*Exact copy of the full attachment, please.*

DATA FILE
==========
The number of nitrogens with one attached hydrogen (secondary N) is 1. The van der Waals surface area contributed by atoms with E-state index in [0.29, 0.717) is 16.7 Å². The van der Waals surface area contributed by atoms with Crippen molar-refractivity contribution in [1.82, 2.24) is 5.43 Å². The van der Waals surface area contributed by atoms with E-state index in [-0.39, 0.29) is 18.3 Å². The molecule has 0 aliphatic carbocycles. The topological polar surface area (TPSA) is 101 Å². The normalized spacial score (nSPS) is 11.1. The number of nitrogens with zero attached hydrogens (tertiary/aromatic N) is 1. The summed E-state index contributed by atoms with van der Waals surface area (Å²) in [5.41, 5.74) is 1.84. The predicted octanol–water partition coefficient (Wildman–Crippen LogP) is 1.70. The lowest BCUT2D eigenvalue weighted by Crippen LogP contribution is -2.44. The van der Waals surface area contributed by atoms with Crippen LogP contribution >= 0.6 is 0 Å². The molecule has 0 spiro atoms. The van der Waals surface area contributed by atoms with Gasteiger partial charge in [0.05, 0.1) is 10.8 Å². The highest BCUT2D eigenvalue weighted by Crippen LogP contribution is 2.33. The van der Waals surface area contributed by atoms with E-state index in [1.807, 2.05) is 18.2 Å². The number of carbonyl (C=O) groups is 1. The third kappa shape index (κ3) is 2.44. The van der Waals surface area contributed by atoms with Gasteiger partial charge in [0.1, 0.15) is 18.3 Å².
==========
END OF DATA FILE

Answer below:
The number of nitrogens with one attached hydrogen (secondary N) is 1. The van der Waals surface area contributed by atoms with E-state index in [0.29, 0.717) is 16.7 Å². The van der Waals surface area contributed by atoms with Crippen molar-refractivity contribution in [1.82, 2.24) is 5.43 Å². The van der Waals surface area contributed by atoms with E-state index in [-0.39, 0.29) is 18.3 Å². The molecule has 0 aliphatic carbocycles. The topological polar surface area (TPSA) is 101 Å². The normalized spacial score (nSPS) is 11.1. The number of nitrogens with zero attached hydrogens (tertiary/aromatic N) is 1. The summed E-state index contributed by atoms with van der Waals surface area (Å²) in [5.41, 5.74) is 1.84. The predicted octanol–water partition coefficient (Wildman–Crippen LogP) is 1.70. The lowest BCUT2D eigenvalue weighted by Crippen LogP contribution is -2.44. The van der Waals surface area contributed by atoms with Crippen LogP contribution >= 0.6 is 0 Å². The molecule has 0 spiro atoms. The van der Waals surface area contributed by atoms with Gasteiger partial charge in [0.05, 0.1) is 10.8 Å². The highest BCUT2D eigenvalue weighted by Crippen LogP contribution is 2.33. The van der Waals surface area contributed by atoms with E-state index in [1.807, 2.05) is 18.2 Å². The number of carbonyl (C=O) groups is 1. The third kappa shape index (κ3) is 2.44. The van der Waals surface area contributed by atoms with Gasteiger partial charge in [0.1, 0.15) is 18.3 Å².